SEPTEMBER, NOT January, has always seemed like the month for resolutions to me. After all, it is the start of a new year -- albeit academic and not calendar. There is something about new school supplies, new teachers and new shoes that says clean slate, fresh start.
As a kid, I began every new school year with a promise to myself to stay on top of my homework. As a parent, I promise myself that I will stay on top of their homework.
I think teachers make new school year resolutions, too, and we usually hear about them on back-to-school night.
On those nights, parents are promised that there will be homework every night, that it will be collected and graded. That there will be spelling tests every Friday and book reports every month and progress reports will be sent home often.
We hear about novels that will be read and discussed and about SAT vocabulary words that will accumulate each week like cord wood.
We hear about field trips and enrichments, about study skills and notebook checks. Teachers sketch for parents an academic year packed with challenges and progress, and they promise parents that they will be on board, too, for this wonderful ride.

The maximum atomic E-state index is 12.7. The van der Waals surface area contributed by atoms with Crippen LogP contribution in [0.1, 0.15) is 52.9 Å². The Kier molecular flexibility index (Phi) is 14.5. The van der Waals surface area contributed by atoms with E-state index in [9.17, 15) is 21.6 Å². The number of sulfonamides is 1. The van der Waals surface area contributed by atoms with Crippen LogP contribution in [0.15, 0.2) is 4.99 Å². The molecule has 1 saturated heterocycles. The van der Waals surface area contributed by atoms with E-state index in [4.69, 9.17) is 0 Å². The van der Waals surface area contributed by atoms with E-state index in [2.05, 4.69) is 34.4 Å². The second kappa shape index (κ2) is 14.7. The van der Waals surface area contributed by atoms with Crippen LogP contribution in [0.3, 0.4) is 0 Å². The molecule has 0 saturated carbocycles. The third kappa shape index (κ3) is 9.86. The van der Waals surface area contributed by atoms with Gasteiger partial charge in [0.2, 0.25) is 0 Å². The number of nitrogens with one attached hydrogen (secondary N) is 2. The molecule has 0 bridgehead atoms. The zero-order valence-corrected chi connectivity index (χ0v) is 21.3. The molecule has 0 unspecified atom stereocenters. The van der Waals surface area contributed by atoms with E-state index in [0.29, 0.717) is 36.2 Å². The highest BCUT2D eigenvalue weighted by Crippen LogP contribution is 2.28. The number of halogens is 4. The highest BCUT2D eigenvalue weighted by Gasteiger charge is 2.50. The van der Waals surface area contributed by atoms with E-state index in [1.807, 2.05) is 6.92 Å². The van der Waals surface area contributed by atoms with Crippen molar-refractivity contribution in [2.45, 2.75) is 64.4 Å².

I confess that, as a student, I was always overwhelmed by homework by Thanksgiving and that, as a parent, I have been too often blindsided by reports, projects and deadlines that I never knew about until the night before.
And, it seems to me, teachers have trouble keeping their new school year resolutions, too.
I am convinced that broken promises, not poor test scores, are the major reason for the disaffection between parents and public schools.
We begin each year with renewed hope, buoyed by the ambitious plans of our children's teachers. But by January, so many of those plans have been abandoned, so many of those programs have gotten off-track, so many of those academic promises have been forgotten that parents become cynical.
There hasn't been a book report since November. The "fast math" grouping never materialized. By March it is clear that the class will never get to the Shakespeare unit. Not only have the progress reports ceased, but we can't get to the teacher without three days of phone tag. And homework is so infrequently collected and graded that we can't persuade our kids to do it anymore.
This is not true of every teacher, every year. But public schools disappoint parents a 100 times a year in these little ways, and when they do, they disaffect and disenchant their most important allies.
Private school teachers probably drop the ball, too. But there is a level of accountability between those parents and those teachers born of the fact that the parents are writing the checks that pay the teachers' salaries.
To be fair, those hot, wholesome school-night dinners that I commit to every September stop appearing with any regularity by about Halloween. I know how tough it is, when dealing with children, to keep the train on the tracks.
My suggestion to teachers and administrators would be this: Don't make promises to parents and students that you know, from your years of experience in the controlled chaos of classroom life, will be difficult to keep.
Keep your commitments modest, and then keep them.